salmon and leek parcels

This recipe comes partly as a celebration of the return of the oven after our last one failed to muster any warmth, and partly as the result of a conversation about the ‘best way to cook salmon’. After eating a particularly unappetising microwaveable macaroni cheese a few days ago in lieu of using the oven, I decided the moment that the new one was installed I would use it wholly. Nothing shows how wonderful an oven is like pastry – golden, puffed up pastry with a delicious, bubbling filling waiting underneath. These salmon and leek parcels are just that, their buttery pastry keeping moist salmon entwined with soft leek ribbons under wraps. As a development of the traditional salmon baked in foil, these little parcels are just as simple to cook as their predecessor, but result in a more exciting variation on the humble original.

I decided to experiment, making two variations of the parcel, to ensure all avenues of development had been visited! The first parcel focussed on the taste of the fish – lightly seasoned, with some butter to act as a sauce and give moisture to the parcel. The second was without butter, sprinkled with flat-leaf parsley, a herb often used as a complement to fish. Both were cooked for 20 minutes in a hot oven, and then were tasted to decide which recipe was the best improvement on foil baking. The salmon of the second parcel was drier than the first – whilst puff-pastry has an already notable fat content, sometimes comprising ‘all-butter’, it was not sufficient to keep the salmon moist in the oven. Using a small knob of butter created the delicious liquid that accompanies fish when foil-baked, without causing the pastry to go soggy. Plus, the light seasoning of the first parcel meant that the flavour of the fish was not overpowered by other ingredients, as it arguably was in the second – the flat leaf parsley gave a richness that wasn’t necessary with the pastry, and didn’t pair well with the leeks. Salt and pepper brought out the natural flavours of both ingredients, rather than attempting to create another dimension of taste that wasn’t required! The recipe listed below is for the first parcel – the simplicity of the ingredients mean the flavour of the salmon is at the forefront, with a buttery sauce lending moistness to the fish and leeks. Served with some peas, or a light salad, the parcels are not more complex to produce than using foil, and show a new aspect of a much-loved dish!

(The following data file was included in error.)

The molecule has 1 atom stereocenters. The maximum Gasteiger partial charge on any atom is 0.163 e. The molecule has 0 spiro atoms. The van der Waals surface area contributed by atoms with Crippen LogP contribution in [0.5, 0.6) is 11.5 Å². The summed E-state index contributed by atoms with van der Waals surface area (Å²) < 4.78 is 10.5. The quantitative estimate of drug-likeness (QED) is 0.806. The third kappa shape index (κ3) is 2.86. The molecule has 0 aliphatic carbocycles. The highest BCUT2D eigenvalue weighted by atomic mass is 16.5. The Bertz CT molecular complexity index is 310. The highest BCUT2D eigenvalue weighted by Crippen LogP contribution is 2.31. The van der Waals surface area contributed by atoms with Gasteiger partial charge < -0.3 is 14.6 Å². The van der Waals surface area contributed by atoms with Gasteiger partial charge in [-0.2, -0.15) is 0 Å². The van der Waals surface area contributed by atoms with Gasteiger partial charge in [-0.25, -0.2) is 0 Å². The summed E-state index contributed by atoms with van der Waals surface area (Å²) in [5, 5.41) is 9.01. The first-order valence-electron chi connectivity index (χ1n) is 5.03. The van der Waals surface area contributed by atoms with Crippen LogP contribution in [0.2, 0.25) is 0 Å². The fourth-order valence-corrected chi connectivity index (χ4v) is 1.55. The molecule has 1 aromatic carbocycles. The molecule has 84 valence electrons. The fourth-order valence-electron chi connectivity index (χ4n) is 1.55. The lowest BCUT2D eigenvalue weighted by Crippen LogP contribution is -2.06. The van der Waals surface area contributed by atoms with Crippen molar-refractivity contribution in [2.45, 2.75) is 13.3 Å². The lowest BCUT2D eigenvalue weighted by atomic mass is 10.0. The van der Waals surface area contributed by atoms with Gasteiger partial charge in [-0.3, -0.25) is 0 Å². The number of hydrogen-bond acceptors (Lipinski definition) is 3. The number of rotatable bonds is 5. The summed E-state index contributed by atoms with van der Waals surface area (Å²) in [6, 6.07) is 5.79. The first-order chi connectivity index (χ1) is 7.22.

• 1 salmon fillet, skinned and sliced into thin strips
  • ½ large leek, sliced diagonally into 1cm thick chunks
  • 1 sheet of ready-rolled puff pastry, sliced evenly into quarters
  • A knob of butter
  • Salt and pepper
  • Olive oil, to drizzle


  1. Preheat the oven to 200 degrees. Boil the kettle, and use the boiling water to blanche the sliced leeks for 5 minutes, until slightly softened. Drain the leeks, and set aside for later.
  2. On a clean surface, lay out two of the squares of puff pastry. In a bowl, place the salmon strips, and add the leek. Stir gently to combine.
  3. Divide the leek and salmon mixture evenly between the two squares of puff pastry. Season, and top each with a generous knob of butter.
  4. Gather the corners of the pastry square, and pull towards the middle until a ‘bun’ shape is created. Scrunch up and down the joins to prevent it falling apart in the oven!